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The Natural (1984) Poster

(1984)

Trivia

One of the newspaper pictures of Memo and Roy is doctored to show the General Motors Futurerama Pavilion from the 1939-40 New York Worlds Fair in the background.
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Jump to: Director Trademark (1) | Spoilers (2)
Borrows from the true story of the bizarre shooting of former Philadelphia Phillies first baseman Eddie Waitkus by Ruth Ann Steinhagen in Chicago's Edgewater Beach Hotel on the night of June 14th, 1949.
While the story is an adaptation of the book by Bernard Malamud the plot has been changed for movie to be more "uplifting". Several characters and symbols are heavily influenced by the writings of Homer and Greek mythology: - the line, "Have you ever read Homer?"
  • Roy Hobbs = Odysseus. He is trying to "find his way" [home];


  • Max Mercy = Vulcan, God of Fire and Forging. He can "make or break you" and is always seen in red or brown clothing;


  • Pop Fisher = Zeus, King of the Gods. His uniform is #1 and both the oak tree and lightning bolt a la the Wonderboy bat are his symbols;


  • The Judge = Hades, God of the Underworld. He is always in the dark a.k.a. death, and the dead are "judged" in the underworld;


  • Memo Paris = Kalypso, a sea nymph who had an affair with Odysseus and held/distracted him from returning home; Kalypso means "I will conceal" in Greek;


  • Gus Sands = the Cyclops. Gus has the one strange eye;


  • Iris Gaines = Penelope, wife of Odysseus. Roy's true love from whom he was separated for 20 years while she raised their son;


  • Hubris = when Roy states his goal is for people to say, "there goes Roy Hobbs, the best there ever was in this game," this is what the Greeks considered to be hubris, and for that a person would often suffer turmoil..


The patches on the left arm of the Knights' uniforms are special patches commemorating the centennial of baseball, which was celebrated in 1939. This confirms the Knights' season to be the 1939 season.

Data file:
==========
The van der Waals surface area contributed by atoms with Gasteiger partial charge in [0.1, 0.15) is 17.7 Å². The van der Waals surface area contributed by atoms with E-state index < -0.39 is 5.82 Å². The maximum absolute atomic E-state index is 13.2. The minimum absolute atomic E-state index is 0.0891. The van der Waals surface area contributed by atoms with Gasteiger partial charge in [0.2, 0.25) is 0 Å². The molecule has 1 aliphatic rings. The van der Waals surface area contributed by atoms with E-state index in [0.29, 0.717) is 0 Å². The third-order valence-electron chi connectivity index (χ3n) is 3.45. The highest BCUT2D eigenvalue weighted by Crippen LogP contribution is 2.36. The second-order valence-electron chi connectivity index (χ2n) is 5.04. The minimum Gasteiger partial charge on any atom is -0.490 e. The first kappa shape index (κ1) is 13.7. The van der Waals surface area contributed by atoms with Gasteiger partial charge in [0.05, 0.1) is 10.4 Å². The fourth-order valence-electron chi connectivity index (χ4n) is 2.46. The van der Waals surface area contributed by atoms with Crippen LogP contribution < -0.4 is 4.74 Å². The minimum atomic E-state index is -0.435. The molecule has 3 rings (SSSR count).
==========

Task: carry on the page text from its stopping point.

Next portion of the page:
While late actor Darren McGavin had a major supporting role as the bookmaker Gus Sands respectively, McGavin received no credit for his role in the film. In the recent retrospective documentary on the Special Edition DVD of "The Natural", actor Robert Prosky, who plays the Judge, claims that McGavin was cast late in the picture and would have to receive a lesser billing than the other stars. As a result, McGavin chose to go uncredited. Prosky also noted that McGavin wound up "drawing more attention to himself" as a result.
The filmmakers scouted the country for a stadium to use in game scenes. They needed something nondescript with a pre-WWII feel and found it in Buffalo's War Memorial Stadium. The stadium, built in 1937 and demolished in 1988, had a shorter distance down the right field line than is shown in the movie. The stadium had been renovated prior to filming, which could explain the extra hundred feet displayed on the right field wall.
Boston Red Sox great Ted Williams's single goal while playing baseball was for people to say, "There goes the greatest hitter who ever lived" (a sentiment echoed by Roy Hobbs in the movie). Like Williams, Hobbs wears number 9 on his uniform, and both Williams and Hobbs hit home runs in their last career at-bats. According to Roger Angell of the New Yorker, Redford modeled his swing on Williams'. Angell adds that Redford plays so authentically "you want to sign him up".
The Bat that bat boy Bobby Savoy gives Roy is called the "Savoy Special". Savoy Special was a brand of beer in the 1930s and was made by the United States Brewing Co. This bat is currently in the collection at the Baseball Hall of Fame in Cooperstown, NY and is displayed along with Roy Hobb's jacket in an exhibit titled "Baseball and the Movies".